Pushing to her feet, she shook snow from her tunic and stretched. The snowy meadow looked much the same as it had the night before, brighter for the early sunlight. A gust of wind stirred the icy powder, before calming again.

Düstalar hung only a few degrees above the horizon, in the direction she had come from the night before. She turned toward the river, and began a swift descent.

A few clouds drifted in from the west as she hurried down slope, bringing with them an increasing wind and a promise of more snow. Something shifted under her weight, and she stumbled. The slope was becoming increasingly rough as she neared the river. Large blocks of granite towered over her, rough-edged, suggesting she crossed the remains of a collapsed cliff. Unstable footing, made slippery by snow and ice, posed a serious danger to her health. She grinned, and pressed onward.

She managed to cross the broken rocks without incident, until her foot caught on something, sending her face-first into a drift. She arose after a moment, laughing cheerfully, to find a deer, approaching the river from the opposite bank, regarding her warily. She tamped her grin into a smooth line, and stared back.

The deer, its curiosity apparently satisfied, bent its neck to drink from the river. The waters reflected the sunlight in brilliant glints between deep-blue crests.

Meditating thoughtfully on the water, she grinned carelessly, and began to strip. She folded her light tunic and trousers neatly, and placed them on a stone. The cold wind caressed her bare skin, and she shivered with delight and cold.

She stood tall on the banks of the river, Düstalar’s light glistening off her naked body and turning her short, black hair into a blaze of flame. She backed a few paces from the bank, then ran forward and dived in, making a graceful arc over the waves.


The deer, startled, fled as the surface closed over the momentary hole made by fifty-five kilos of lithe young woman. The water was icy cold, but clear. Düstalar’s light shimmered on the river bottom, and on the scales of fish that scattered from her disruption.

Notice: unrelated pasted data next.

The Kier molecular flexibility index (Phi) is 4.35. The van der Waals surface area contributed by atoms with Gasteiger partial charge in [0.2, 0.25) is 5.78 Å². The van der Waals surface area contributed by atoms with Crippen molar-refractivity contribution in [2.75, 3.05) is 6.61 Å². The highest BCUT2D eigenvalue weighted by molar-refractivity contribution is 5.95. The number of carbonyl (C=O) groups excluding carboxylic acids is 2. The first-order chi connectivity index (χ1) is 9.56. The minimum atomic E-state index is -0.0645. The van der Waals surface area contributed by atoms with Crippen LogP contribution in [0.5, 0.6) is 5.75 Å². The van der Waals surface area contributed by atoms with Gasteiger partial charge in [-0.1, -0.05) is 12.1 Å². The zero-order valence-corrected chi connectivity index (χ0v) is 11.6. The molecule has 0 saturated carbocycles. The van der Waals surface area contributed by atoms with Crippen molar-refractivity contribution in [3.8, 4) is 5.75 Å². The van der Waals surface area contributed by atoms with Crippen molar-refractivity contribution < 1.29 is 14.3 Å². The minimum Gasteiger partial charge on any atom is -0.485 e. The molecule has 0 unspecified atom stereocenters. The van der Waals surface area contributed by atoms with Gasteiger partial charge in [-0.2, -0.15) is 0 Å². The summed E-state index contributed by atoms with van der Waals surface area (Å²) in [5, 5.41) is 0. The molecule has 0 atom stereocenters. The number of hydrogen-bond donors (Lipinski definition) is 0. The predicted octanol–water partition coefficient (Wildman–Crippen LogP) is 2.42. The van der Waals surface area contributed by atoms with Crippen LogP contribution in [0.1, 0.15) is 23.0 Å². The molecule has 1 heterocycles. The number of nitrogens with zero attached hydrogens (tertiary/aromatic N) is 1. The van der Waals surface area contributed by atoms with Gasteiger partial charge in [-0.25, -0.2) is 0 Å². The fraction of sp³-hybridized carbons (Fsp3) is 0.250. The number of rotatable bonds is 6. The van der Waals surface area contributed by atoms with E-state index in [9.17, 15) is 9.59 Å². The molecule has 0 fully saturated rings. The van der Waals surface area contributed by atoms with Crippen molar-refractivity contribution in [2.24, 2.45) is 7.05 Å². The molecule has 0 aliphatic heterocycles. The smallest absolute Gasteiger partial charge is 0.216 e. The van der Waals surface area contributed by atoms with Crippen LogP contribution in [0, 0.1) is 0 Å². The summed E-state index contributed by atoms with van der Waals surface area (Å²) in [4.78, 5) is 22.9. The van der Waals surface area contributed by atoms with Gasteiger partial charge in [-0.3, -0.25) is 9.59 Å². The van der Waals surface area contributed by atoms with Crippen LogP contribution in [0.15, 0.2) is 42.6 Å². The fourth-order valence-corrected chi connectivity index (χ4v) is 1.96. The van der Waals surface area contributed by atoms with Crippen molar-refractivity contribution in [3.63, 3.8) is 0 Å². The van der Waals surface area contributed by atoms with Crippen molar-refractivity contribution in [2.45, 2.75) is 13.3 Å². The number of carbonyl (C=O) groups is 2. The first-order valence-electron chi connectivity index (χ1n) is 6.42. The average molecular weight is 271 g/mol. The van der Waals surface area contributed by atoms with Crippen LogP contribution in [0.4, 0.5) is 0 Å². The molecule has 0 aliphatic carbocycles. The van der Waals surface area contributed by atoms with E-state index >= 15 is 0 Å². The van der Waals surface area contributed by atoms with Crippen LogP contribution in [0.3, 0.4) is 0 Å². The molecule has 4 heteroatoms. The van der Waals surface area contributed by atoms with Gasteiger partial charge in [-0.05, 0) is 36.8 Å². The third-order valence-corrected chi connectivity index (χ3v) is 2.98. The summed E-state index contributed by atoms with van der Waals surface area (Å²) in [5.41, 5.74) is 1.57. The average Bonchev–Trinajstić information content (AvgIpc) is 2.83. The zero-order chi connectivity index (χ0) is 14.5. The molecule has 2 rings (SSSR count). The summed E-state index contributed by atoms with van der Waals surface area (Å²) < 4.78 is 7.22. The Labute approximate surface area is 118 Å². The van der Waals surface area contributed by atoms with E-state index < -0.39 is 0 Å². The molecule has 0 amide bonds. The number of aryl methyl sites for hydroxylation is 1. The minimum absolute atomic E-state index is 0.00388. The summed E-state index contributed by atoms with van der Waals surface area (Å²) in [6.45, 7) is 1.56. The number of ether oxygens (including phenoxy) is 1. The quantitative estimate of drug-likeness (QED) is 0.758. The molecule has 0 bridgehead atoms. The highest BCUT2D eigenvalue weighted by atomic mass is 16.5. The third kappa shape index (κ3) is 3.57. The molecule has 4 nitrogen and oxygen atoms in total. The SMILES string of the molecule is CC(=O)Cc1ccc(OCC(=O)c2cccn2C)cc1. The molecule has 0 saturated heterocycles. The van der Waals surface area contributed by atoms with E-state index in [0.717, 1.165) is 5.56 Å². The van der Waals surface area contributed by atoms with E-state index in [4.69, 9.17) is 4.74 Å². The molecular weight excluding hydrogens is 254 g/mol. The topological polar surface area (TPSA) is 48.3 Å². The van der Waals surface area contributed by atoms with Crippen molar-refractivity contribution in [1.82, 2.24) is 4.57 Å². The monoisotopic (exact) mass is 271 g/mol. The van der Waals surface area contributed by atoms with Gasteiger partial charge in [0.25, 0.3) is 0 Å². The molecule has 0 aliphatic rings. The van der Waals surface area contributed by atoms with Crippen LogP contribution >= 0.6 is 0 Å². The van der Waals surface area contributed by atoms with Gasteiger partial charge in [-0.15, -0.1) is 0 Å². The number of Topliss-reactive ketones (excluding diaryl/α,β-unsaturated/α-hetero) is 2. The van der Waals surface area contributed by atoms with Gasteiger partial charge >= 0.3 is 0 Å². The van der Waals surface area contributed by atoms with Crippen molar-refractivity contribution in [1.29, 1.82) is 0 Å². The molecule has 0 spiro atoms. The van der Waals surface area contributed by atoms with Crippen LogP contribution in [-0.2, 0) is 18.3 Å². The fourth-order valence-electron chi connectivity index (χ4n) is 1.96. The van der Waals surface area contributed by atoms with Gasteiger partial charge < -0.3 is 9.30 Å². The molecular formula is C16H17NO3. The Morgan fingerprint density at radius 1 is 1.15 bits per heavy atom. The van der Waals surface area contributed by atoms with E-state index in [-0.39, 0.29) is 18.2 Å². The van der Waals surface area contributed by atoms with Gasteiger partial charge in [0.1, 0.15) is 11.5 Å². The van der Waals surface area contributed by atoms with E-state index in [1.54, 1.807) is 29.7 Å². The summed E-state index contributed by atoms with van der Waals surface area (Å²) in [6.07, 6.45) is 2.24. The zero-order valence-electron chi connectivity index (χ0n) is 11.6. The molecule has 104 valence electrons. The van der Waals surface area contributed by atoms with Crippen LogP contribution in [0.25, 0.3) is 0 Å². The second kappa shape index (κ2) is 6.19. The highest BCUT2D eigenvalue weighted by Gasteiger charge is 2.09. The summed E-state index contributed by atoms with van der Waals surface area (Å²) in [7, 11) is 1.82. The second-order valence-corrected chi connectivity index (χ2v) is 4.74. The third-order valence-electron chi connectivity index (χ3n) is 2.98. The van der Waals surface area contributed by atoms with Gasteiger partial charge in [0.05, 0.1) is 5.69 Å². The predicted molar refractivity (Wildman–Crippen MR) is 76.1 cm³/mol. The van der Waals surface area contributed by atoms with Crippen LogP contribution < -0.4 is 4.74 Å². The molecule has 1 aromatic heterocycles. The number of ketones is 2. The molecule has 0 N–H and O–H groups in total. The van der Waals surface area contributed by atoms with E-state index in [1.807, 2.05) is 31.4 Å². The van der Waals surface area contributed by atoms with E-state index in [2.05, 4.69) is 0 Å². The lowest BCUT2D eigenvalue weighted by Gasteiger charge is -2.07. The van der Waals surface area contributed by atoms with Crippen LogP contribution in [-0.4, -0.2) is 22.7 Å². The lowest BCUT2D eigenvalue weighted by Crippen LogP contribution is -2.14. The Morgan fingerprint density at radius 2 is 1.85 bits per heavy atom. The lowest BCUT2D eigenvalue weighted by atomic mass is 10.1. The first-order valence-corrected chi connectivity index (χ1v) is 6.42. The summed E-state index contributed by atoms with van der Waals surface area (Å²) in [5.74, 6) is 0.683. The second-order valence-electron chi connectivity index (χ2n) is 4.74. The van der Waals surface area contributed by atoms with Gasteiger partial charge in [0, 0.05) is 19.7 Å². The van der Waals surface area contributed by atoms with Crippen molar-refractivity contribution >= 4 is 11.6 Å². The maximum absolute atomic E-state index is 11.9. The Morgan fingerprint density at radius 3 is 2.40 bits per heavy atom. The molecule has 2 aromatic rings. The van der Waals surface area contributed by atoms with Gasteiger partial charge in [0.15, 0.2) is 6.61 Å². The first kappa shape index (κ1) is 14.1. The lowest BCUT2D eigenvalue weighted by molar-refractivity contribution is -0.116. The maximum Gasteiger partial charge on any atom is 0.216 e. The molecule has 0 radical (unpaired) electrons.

She hung there, pushing on the water only enough to keep from floating to the surface. When her lungs seemed ready to collapse from the strain of holding her breath, she let herself drift upward.

The shimmering surface broke over her face, and she gasped a desperate breath, and another, then laughed. The deer had paused a safe distance into the forest, and now regarded her as if questioning her sanity. She merely grinned, and lay back on the surface of the water.

She let herself drift for a long moment, then pushed under with a splash. Swimming hard against the icy flow, she surfaced near where she had dived in.

She pulled herself out, and stood dripping in the snow. Water, streaming from her hair to trickle down her spine, froze before she gathered up her clothes and folded them over her arm.

She started downstream, humming to herself. As she walked, the river narrowed and quickened, the bank growing higher and more rocky. The faint sound of falling water became a roar, and she walk around a bend to see the river dropping away, replaced by thick clouds of frozen mist.

The edge, when she approached it, revealed twenty meters of falling water. The rocks closest the falls were coated with ice, too dangerous to attempt, so she followed the ridge away from the river. After only a short walk the slant of the cliff became less vertical, and she dared to scale it.

She lowered herself carefully to the cliff’s forested base, and followed the worn and broken wall of rock back to the falls. She stood on the bank for a moment, letting the frozen mist wash over her.